1. A visitor to your site finds a product they are interested in but does not click the “Add to Cart” button. 
  2. There are then two potential triggers for a Product Abandonment:
  • Within the same browsing session, the visitor may return to view this product several more times. 
  • Or, in one of these visits, the visitor may spend more than five minutes on the product page without navigating elsewhere. 
  1. The visitor then finishes browsing and exits the site. 
  2. If the visitor is an existing contact on your email database, the actions the visitor took on the site may be tracked.
  • Since the contact visited Product A more than x times in a single session, a tag “Product A” is added to the Semantic Layer.
  • Or, if the contact visited Product A and stayed on the page for more than five minutes, a tag “Product A” may be added to the Semantic Layer. 

d. Category Abandonment

Zooming out further to our final type is Category Abandonment. Like Product Abandonment explored above, this sequence is also concerned with gathering visitor data to allow for more personalized offers. The mechanisms underlying both Category and Product Abandonment are very similar. However, it’s important both are used in order to get the best snapshot of how visitors are interacting with your store.

The Category Abandonment sequence often looks something like this:

  1. A visitor arrives at your site.  
  2. The visitor browses your store, and in doing so clicks on a specific category they are interested in: “Category B”. 
  3. The visitor then finishes browsing and exits the site. 
  4. If the visitor is an existing contact on your email database, the actions the contact took on the site may be tracked.
  • Since the contact visited Category B in their session, a tag “Category B” is added to the Semantic Layer.

The biggest objection I usually hear from store owners is that setting up so many Abandonment sequences will surely annoy their subscribers. If every interaction on the site triggers a sequence of emails following them up, surely this will be overkill? 

Yes, it would. The main purpose of setting up these sequences isn’t to bombard your subscribers with emails every time they interact with your site. Notice how in the Product and Category Abandonment stages in particular, a follow up sequence is not triggered at the last step? This is an important detail.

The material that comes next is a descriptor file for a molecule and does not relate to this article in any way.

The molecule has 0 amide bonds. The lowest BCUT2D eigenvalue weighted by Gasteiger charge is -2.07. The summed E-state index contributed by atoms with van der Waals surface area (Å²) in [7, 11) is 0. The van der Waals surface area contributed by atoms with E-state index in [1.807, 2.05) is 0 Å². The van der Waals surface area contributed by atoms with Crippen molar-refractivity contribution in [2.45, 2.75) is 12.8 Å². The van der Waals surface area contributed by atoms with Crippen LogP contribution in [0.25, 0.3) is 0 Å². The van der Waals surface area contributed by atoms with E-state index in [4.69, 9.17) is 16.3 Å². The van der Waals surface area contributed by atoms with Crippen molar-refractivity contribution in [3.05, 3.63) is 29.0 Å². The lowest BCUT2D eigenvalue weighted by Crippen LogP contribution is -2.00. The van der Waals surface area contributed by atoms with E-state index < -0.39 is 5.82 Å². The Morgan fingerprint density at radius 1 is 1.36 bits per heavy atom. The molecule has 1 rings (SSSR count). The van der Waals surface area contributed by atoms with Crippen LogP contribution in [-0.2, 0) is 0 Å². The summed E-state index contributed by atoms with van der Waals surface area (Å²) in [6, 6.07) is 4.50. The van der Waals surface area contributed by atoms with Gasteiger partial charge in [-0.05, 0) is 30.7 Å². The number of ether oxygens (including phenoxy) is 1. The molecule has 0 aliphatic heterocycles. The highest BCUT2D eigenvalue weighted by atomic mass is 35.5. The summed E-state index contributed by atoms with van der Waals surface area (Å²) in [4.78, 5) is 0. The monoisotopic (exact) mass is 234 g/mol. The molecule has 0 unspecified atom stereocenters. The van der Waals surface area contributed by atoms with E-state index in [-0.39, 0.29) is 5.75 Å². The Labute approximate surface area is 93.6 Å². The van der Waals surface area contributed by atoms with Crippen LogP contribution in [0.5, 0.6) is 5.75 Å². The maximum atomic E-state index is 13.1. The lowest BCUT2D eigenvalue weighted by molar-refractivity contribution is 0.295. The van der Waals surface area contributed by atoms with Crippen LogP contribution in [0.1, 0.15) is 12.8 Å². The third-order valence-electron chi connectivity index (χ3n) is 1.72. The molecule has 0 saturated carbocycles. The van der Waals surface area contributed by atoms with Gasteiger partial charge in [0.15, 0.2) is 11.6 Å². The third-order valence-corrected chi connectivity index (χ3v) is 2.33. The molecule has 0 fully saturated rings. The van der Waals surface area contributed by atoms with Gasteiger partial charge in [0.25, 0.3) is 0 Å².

Not all of these sequences need to be necessarily attached to email follow ups. The Cart Abandonment is of course going to send follow up emails after it’s triggered. But the others may execute without your subscribers ever even knowing. Instead, the Browse Abandonment sequences fire and run silently in the background, helping keep customer data up to date and informing the rest of your automation system what should be sent to this subscriber in the future. 

Building the Semantic Automation 

As we’ve covered, the Semantic Automation for eCommerce is composed of four automations: Category Abandonment, Product Abandonment, Cart Abandonment and Checkout Abandonment. Now we’ll look at how to build each of these inside your EMS. 

Just as with the implementation section from the Dispersal stage, the exact methods for how to build these sequences will vary greatly. It depends largely on which EMS you choose to use. For example, setting up the sequences in ActiveCampaign is different to doing so with Mailchimp or Klaviyo. While the individual steps themselves may be different, the underlying mechanics for how these sequences work are all the same. 

Just as with the Dispersal stage, it’s the strategy that’s important, not the minor details. What I want to get across is a high-level understanding of the mechanics behind each of these sequences. By understanding what’s happening and why, you’ll be better informed to set these up for yourself, no matter which platform you ultimately go with. Let’s look at how to actually build each one in more detail. 

Diagram  Description automatically generated
A Cart Abandonment sequence.

Cart Abandonment